In 7th grade English, students receive informal writing assignments, in which they are asked to respond to quotes by notable characters and thinkers, such as Cornel West, Mary Oliver, and Albert Einstein. The essay here, was written in response to the following prompt from Dr. Cornel West:

"I remind young people everywhere I go, one of the worst things the older generation did was to tell them for twenty-five years 'Be successful, be successful, be successful' as opposed to 'Be great, be great, be great.' There's a qualitative difference."

Written responses are shared in small group discussions and members nominate an author to read her work to the class. Students not only become acquainted with ideas and figures in history, but grow comfortable sharing their thoughts openly, being receptive to feedback without fear of judgement.

 

 

 

 

 

 

 

7th Grade English Informal Journal Entry (Success vs. Greatness)

To be successful is to accomplish something, to do it well, to meet your goals. We often think of success as something that’s measurable — like earning a high grade because you test well, or having a big house and driving a fancy car because you’re good at your job and make a lot of money doing it. But is that greatness? No. “And you may ask yourself, what is this beautiful house? ….My god, what have I done?” (Talking Heads, “Once in a Lifetime”) —Well, you’ve been successful, but you’ve hardly done anything great.

Greatness is qualitative, not quantitative. Martin Luther King was not successful in stopping racism and violence against blacks, but he was great in how he inspired many people to persevere in the struggle against that racism and violence.

On a much smaller scale, I think of myself and my first vocabulary quiz for English this semester: I was not successful in acing the quiz, because I devoted too much thought and effort to trying to write great sentences. I knew the definitions for all 15 words, but I ran out of time after 12 words. But on my quiz you wrote, “Gorgeous writing!” And when I saw that, I felt great.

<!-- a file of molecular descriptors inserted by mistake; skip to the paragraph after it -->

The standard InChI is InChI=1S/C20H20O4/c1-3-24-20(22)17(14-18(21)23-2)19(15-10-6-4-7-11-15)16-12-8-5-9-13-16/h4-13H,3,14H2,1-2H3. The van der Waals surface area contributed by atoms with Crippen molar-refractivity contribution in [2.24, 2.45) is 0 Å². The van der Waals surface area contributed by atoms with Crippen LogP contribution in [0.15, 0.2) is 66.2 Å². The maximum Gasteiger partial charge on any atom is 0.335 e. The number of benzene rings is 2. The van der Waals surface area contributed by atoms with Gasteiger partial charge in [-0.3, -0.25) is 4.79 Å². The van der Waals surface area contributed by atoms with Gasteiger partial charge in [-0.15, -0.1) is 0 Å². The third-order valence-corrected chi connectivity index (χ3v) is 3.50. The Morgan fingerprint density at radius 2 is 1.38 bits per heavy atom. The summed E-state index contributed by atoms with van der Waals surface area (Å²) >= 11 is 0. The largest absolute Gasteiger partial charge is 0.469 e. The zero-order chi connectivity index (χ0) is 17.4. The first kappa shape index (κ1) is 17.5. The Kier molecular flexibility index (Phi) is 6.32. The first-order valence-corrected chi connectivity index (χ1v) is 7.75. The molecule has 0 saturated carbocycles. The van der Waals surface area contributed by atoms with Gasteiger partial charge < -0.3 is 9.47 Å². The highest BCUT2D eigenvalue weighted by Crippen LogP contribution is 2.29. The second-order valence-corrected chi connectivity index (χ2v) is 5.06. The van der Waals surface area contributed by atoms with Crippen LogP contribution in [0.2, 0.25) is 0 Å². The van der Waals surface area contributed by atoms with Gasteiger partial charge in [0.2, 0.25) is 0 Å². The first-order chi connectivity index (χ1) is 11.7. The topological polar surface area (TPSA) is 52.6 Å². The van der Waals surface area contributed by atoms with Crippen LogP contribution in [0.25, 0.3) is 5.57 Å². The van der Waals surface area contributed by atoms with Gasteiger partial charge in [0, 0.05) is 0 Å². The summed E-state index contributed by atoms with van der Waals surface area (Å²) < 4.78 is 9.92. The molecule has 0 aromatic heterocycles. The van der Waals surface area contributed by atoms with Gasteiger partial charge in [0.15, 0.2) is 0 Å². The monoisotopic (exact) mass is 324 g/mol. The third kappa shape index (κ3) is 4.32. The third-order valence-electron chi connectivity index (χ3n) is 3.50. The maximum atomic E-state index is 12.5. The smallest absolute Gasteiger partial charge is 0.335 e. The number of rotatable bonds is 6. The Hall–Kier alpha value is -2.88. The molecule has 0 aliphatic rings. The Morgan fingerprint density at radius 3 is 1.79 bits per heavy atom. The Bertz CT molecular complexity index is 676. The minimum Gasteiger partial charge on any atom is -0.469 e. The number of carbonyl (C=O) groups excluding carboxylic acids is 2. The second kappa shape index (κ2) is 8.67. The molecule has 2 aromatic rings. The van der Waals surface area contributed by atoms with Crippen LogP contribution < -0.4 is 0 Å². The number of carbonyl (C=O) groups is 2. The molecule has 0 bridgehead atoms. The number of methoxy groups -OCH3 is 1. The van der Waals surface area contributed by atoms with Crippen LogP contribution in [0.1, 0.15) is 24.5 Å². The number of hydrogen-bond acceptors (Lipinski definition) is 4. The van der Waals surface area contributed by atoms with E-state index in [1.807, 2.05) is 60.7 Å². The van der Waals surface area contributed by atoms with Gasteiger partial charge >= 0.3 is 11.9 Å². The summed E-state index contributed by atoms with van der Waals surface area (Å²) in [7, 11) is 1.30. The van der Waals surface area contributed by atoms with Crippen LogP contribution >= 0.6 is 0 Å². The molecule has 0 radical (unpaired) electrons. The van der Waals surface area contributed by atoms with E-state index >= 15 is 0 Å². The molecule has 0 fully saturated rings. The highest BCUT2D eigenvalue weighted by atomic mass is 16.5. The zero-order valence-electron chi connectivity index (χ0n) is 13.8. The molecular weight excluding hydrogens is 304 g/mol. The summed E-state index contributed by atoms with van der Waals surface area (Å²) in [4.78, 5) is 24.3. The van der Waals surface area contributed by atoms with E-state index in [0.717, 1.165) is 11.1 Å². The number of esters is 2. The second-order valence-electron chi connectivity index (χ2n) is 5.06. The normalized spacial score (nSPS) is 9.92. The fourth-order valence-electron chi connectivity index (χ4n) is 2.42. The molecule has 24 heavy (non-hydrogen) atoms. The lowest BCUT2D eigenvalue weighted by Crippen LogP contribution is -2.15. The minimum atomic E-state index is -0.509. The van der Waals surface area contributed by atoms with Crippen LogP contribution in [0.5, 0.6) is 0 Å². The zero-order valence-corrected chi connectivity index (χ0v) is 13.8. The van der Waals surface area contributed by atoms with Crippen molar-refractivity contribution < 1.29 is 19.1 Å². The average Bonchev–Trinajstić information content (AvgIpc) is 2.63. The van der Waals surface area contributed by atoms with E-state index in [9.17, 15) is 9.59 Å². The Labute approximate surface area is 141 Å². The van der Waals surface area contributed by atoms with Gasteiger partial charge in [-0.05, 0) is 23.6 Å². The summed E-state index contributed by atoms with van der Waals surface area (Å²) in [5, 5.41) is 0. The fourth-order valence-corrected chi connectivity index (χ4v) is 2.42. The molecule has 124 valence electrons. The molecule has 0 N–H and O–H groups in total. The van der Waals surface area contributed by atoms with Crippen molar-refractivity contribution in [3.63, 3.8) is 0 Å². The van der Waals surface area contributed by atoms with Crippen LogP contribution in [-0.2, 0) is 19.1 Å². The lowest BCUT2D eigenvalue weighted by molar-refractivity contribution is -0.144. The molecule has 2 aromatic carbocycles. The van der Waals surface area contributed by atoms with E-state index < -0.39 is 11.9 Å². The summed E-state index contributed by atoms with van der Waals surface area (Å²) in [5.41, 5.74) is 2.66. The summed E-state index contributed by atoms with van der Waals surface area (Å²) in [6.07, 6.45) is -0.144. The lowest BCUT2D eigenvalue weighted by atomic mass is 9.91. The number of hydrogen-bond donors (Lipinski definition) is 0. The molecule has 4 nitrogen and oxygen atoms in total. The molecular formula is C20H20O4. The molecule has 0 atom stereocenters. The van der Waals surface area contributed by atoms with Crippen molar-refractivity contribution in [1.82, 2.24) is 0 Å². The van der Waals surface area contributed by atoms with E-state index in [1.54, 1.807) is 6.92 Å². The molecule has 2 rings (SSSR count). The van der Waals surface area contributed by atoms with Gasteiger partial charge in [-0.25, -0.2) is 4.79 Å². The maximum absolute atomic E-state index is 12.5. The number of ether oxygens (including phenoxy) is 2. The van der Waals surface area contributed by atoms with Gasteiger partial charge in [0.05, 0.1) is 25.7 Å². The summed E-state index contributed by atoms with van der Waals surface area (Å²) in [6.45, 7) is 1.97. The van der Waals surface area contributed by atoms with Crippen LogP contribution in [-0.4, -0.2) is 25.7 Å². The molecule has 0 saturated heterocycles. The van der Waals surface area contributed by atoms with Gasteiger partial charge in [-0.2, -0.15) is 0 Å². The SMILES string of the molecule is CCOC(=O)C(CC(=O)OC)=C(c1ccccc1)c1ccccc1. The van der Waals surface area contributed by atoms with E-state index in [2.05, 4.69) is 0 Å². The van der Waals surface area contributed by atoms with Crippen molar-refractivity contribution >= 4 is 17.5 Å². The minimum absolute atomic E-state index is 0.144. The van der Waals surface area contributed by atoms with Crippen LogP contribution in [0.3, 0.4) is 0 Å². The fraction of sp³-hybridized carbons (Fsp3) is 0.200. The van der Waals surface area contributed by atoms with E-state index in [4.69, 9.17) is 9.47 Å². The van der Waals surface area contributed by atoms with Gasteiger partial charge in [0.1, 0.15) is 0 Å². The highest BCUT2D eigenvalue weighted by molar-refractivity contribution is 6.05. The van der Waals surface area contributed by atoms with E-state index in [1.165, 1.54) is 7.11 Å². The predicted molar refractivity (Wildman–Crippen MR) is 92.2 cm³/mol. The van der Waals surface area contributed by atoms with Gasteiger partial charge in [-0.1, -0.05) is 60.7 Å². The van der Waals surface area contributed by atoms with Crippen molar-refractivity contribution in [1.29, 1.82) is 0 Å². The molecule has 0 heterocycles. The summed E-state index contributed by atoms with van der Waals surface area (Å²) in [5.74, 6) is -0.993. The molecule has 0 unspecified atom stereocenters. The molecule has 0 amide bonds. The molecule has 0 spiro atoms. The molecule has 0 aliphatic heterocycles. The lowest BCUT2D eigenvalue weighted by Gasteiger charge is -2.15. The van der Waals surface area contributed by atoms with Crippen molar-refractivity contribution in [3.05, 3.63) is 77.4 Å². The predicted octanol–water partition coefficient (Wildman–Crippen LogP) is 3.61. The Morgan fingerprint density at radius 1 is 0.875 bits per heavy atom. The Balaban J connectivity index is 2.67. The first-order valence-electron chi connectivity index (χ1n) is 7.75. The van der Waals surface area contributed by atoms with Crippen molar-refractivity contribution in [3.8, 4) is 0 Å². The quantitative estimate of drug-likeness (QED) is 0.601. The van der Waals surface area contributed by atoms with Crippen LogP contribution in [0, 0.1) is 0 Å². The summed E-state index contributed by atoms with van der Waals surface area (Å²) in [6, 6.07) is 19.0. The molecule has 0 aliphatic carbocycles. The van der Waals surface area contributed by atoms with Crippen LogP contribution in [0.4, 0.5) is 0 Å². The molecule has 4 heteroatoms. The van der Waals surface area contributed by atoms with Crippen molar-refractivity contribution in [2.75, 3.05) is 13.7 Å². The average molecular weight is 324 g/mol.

I also think about my dream of publishing novels when I grow up (or even while I’m still a kid). If I do that, I will be successful. But it doesn’t mean I will be great. And if I don’t publish a novel but write a really terrific one anyhow, I won’t have succeeded in being a known author, but I will have done something great.

Madeline L’Engle’s book A Wrinkle in Time was turned down 29 times before she found a publisher. Just several years before Rudyard Kipling published The Jungle Book, his submission was turned down by The San Francisco Examiner in 1889 with the note, "I am sorry, Mr. Kipling, but you just do not know how to use the English language.” George Orwell’s novel Animal Farm was rejected with the comment, "It’s impossible to sell animal stories in the USA." Richard Adams was told the same thing by British publishers about his manuscript for Watership Down. And the manuscript for The Diary of Anne Frank was dismissed by one publisher because "this girl doesn’t, it seems to me, have a special perception or feeling which would lift that book above the curiosity level." All of these books were great, even though for a while none of them looked like they would ever succeed (until they were published, at long last — hooray!).

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